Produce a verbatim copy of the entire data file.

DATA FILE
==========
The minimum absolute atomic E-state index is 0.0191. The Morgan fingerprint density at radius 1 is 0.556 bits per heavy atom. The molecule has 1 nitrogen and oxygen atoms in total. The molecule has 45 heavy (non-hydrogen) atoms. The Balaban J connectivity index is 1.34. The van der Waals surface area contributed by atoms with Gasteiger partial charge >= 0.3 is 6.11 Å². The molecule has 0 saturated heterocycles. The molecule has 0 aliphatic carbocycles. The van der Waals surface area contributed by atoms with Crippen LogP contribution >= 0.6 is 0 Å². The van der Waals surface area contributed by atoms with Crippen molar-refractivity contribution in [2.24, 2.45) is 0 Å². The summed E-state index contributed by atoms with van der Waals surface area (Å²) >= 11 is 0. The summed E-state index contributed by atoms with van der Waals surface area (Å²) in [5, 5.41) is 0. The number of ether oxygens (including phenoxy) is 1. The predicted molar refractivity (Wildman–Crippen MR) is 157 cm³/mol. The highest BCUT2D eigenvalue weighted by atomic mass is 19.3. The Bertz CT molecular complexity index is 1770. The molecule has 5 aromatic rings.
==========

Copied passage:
The minimum absolute atomic E-state index is 0.0191. The Morgan fingerprint density at radius 1 is 0.556 bits per heavy atom. The molecule has 1 nitrogen and oxygen atoms in total. The molecule has 45 heavy (non-hydrogen) atoms. The Balaban J connectivity index is 1.34. The van der Waals surface area contributed by atoms with Gasteiger partial charge >= 0.3 is 6.11 Å². The molecule has 0 saturated heterocycles. The molecule has 0 aliphatic carbocycles. The van der Waals surface area contributed by atoms with Crippen LogP contribution >= 0.6 is 0 Å². The van der Waals surface area contributed by atoms with Crippen molar-refractivity contribution in [2.24, 2.45) is 0 Å². The summed E-state index contributed by atoms with van der Waals surface area (Å²) >= 11 is 0. The summed E-state index contributed by atoms with van der Waals surface area (Å²) in [5, 5.41) is 0. The number of ether oxygens (including phenoxy) is 1. The predicted molar refractivity (Wildman–Crippen MR) is 157 cm³/mol. The highest BCUT2D eigenvalue weighted by atomic mass is 19.3. The Bertz CT molecular complexity index is 1770. The molecule has 5 aromatic rings.